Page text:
The smart card reader has a leading end adapted for connection to a PCMCIA slot in a portable computer and a distal end adapted for connection with external devices such as telephones, modems, network connections and the like.
Accordingly, jacks, cables, and other connectors may be attached to an adjacent PCMCIA card without physical blockage by the smart card reader. Moreover, insertion of a smart card into the upstanding smart card holder is facilitated, and a modem or other device may be housed within the PCMCIA card at the same time a smart card is positioned within the smart card holder.
A second embodiment includes a hinge means for hingedly interconnecting the PCMCIA card and the smart card holder. A friction latch means inhibits inadvertent folding of the smart card holder with respect to the PCMCIA card.
An indicator light may be mounted on the smart card holder, and means may be provided for activating the indicator light when the smart card is fully inserted into the smart card holder.
It is a primary object of this invention to provide a smart card reader that enables two closely spaced apart PCMCIA slots to be used simultaneously. For example, a first slot could be occupied by a smart card reader and a second, adjacent slot could be occupied by a PCMCIA card having jacks or cable connections secured thereto for performing modem, cellular telephone, and/or ethernet functions.
Another object is to provide a more user-friendly smard card reader by eliminating the need for a user to insert a smart card into a smart card reader that projects horizontally from the side of a computer.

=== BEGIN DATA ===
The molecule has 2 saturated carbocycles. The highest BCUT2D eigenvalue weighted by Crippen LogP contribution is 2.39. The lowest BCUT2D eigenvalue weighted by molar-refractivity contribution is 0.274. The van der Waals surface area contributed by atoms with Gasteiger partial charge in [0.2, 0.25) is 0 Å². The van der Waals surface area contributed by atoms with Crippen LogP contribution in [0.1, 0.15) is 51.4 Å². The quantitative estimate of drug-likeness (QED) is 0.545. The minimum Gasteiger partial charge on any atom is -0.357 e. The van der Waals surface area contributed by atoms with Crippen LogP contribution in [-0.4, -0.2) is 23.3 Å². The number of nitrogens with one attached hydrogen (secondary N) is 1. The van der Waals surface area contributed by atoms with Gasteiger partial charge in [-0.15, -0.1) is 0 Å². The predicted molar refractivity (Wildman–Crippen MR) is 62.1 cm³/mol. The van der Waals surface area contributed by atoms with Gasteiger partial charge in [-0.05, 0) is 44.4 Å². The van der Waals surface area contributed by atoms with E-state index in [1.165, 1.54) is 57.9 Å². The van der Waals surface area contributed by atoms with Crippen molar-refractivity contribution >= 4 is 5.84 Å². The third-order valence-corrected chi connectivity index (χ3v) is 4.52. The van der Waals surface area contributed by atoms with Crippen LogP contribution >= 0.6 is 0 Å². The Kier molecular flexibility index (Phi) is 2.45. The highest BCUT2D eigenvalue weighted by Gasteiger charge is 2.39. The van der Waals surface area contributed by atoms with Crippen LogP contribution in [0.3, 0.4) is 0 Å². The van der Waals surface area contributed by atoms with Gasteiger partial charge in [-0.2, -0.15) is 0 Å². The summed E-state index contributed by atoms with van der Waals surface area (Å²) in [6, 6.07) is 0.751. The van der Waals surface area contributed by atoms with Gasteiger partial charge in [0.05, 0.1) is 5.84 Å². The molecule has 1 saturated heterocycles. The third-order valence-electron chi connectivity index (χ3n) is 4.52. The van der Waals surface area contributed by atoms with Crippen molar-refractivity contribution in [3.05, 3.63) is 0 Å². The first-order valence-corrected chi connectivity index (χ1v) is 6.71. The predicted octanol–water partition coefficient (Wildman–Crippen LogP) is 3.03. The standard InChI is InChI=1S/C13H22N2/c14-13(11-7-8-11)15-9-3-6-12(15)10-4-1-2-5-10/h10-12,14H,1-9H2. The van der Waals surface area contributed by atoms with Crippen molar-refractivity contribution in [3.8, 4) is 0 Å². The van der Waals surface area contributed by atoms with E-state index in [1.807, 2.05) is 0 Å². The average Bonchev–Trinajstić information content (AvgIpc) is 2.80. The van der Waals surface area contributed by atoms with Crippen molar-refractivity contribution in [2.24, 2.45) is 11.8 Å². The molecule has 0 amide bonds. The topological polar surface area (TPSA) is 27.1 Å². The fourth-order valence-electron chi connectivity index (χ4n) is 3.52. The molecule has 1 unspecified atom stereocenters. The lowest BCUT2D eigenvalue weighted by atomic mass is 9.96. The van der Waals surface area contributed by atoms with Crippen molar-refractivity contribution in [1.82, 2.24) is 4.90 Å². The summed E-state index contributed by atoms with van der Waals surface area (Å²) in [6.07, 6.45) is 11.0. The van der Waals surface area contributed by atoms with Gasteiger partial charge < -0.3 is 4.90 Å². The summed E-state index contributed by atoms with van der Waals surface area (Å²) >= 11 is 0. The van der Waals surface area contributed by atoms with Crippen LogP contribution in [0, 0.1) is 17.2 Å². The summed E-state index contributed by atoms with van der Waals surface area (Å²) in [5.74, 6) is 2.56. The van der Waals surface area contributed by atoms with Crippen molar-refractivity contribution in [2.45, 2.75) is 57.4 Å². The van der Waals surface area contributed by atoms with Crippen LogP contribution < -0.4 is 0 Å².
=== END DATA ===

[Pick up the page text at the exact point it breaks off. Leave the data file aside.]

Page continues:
These and other important objects, features, and advantages of the invention will become apparent as this description proceeds.
The invention accordingly comprises the features of construction, combination of elements and arrangement of parts that will be exemplified in the construction hereinafter set forth, and the scope of the invention will be indicated in the claims.
For a fuller understanding of the nature and objects of the invention, reference should be made to the following detailed description, taken in connection with the accompanying drawings, in which:
FIG. 1 is a side elevational view of the novel smart card reader having a smart card holder that is positioned normal to the plane of a PCMCIA card;
FIG. 2 is an end view of the reader depicted in FIG. 1;
FIG. 3 is a top plan view of the reade depicted in FIG. 1;
FIG. 4 is a perspective view thereof;